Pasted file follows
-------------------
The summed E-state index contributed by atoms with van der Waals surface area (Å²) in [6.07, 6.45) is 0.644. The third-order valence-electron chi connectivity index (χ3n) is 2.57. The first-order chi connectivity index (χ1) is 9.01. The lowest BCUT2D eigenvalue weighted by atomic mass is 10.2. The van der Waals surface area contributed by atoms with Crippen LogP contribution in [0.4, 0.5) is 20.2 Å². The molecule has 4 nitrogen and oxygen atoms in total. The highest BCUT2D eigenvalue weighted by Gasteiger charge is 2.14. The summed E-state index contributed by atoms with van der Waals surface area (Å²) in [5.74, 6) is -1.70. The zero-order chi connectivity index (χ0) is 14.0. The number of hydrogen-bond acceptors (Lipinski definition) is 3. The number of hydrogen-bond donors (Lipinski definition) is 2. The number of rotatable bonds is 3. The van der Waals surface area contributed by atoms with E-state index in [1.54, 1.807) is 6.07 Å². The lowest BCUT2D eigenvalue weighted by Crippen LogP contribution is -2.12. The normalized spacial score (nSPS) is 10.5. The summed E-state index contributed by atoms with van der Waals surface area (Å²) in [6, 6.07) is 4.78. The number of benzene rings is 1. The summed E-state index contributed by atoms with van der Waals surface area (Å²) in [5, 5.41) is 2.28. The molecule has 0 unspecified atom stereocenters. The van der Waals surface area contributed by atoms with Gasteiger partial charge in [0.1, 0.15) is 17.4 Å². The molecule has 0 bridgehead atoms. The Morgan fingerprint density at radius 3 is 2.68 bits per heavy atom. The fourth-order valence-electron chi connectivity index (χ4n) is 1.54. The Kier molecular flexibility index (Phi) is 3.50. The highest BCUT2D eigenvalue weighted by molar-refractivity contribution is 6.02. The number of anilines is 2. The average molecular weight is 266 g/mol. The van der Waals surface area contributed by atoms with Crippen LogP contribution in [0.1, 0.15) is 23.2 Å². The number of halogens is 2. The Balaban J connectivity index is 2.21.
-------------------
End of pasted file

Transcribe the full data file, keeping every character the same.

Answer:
The summed E-state index contributed by atoms with van der Waals surface area (Å²) in [6.07, 6.45) is 0.644. The third-order valence-electron chi connectivity index (χ3n) is 2.57. The first-order chi connectivity index (χ1) is 9.01. The lowest BCUT2D eigenvalue weighted by atomic mass is 10.2. The van der Waals surface area contributed by atoms with Crippen LogP contribution in [0.4, 0.5) is 20.2 Å². The molecule has 4 nitrogen and oxygen atoms in total. The highest BCUT2D eigenvalue weighted by Gasteiger charge is 2.14. The summed E-state index contributed by atoms with van der Waals surface area (Å²) in [5.74, 6) is -1.70. The zero-order chi connectivity index (χ0) is 14.0. The number of hydrogen-bond acceptors (Lipinski definition) is 3. The number of hydrogen-bond donors (Lipinski definition) is 2. The number of rotatable bonds is 3. The van der Waals surface area contributed by atoms with E-state index in [1.54, 1.807) is 6.07 Å². The lowest BCUT2D eigenvalue weighted by Crippen LogP contribution is -2.12. The normalized spacial score (nSPS) is 10.5. The summed E-state index contributed by atoms with van der Waals surface area (Å²) in [6, 6.07) is 4.78. The number of benzene rings is 1. The summed E-state index contributed by atoms with van der Waals surface area (Å²) in [5, 5.41) is 2.28. The molecule has 0 unspecified atom stereocenters. The van der Waals surface area contributed by atoms with Gasteiger partial charge in [0.1, 0.15) is 17.4 Å². The molecule has 0 bridgehead atoms. The Morgan fingerprint density at radius 3 is 2.68 bits per heavy atom. The fourth-order valence-electron chi connectivity index (χ4n) is 1.54. The Kier molecular flexibility index (Phi) is 3.50. The highest BCUT2D eigenvalue weighted by molar-refractivity contribution is 6.02. The number of anilines is 2. The average molecular weight is 266 g/mol. The van der Waals surface area contributed by atoms with Crippen LogP contribution in [0.1, 0.15) is 23.2 Å². The number of halogens is 2. The Balaban J connectivity index is 2.21.